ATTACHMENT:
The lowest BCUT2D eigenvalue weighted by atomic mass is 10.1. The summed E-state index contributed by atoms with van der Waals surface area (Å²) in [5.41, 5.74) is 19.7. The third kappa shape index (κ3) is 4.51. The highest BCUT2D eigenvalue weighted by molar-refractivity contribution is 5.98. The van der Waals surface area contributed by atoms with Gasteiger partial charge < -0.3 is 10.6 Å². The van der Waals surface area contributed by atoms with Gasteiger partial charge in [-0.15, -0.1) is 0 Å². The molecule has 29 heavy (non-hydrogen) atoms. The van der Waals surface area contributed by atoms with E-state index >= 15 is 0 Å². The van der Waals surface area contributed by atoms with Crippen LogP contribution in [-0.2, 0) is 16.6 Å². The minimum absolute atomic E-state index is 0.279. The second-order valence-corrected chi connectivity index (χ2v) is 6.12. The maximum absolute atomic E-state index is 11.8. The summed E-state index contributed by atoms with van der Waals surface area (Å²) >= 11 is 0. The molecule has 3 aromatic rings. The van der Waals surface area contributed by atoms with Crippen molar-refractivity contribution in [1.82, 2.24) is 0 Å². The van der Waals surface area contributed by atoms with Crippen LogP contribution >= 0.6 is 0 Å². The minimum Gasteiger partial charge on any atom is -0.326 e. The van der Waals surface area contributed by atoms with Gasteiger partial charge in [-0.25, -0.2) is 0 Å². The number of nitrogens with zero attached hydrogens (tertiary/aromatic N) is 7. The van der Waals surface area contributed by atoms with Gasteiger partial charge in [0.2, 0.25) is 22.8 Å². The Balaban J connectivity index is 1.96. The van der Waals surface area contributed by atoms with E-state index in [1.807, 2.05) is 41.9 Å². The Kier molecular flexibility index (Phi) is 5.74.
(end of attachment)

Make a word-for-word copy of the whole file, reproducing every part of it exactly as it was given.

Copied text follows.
The lowest BCUT2D eigenvalue weighted by atomic mass is 10.1. The summed E-state index contributed by atoms with van der Waals surface area (Å²) in [5.41, 5.74) is 19.7. The third kappa shape index (κ3) is 4.51. The highest BCUT2D eigenvalue weighted by molar-refractivity contribution is 5.98. The van der Waals surface area contributed by atoms with Gasteiger partial charge < -0.3 is 10.6 Å². The van der Waals surface area contributed by atoms with Gasteiger partial charge in [-0.15, -0.1) is 0 Å². The molecule has 29 heavy (non-hydrogen) atoms. The van der Waals surface area contributed by atoms with E-state index >= 15 is 0 Å². The van der Waals surface area contributed by atoms with Crippen LogP contribution in [-0.2, 0) is 16.6 Å². The minimum absolute atomic E-state index is 0.279. The second-order valence-corrected chi connectivity index (χ2v) is 6.12. The maximum absolute atomic E-state index is 11.8. The summed E-state index contributed by atoms with van der Waals surface area (Å²) >= 11 is 0. The molecule has 3 aromatic rings. The van der Waals surface area contributed by atoms with Crippen molar-refractivity contribution in [1.82, 2.24) is 0 Å². The van der Waals surface area contributed by atoms with Crippen LogP contribution >= 0.6 is 0 Å². The minimum Gasteiger partial charge on any atom is -0.326 e. The van der Waals surface area contributed by atoms with Gasteiger partial charge in [-0.25, -0.2) is 0 Å². The number of nitrogens with zero attached hydrogens (tertiary/aromatic N) is 7. The van der Waals surface area contributed by atoms with Gasteiger partial charge in [0.2, 0.25) is 22.8 Å². The Balaban J connectivity index is 1.96. The van der Waals surface area contributed by atoms with E-state index in [1.807, 2.05) is 41.9 Å². The Kier molecular flexibility index (Phi) is 5.74.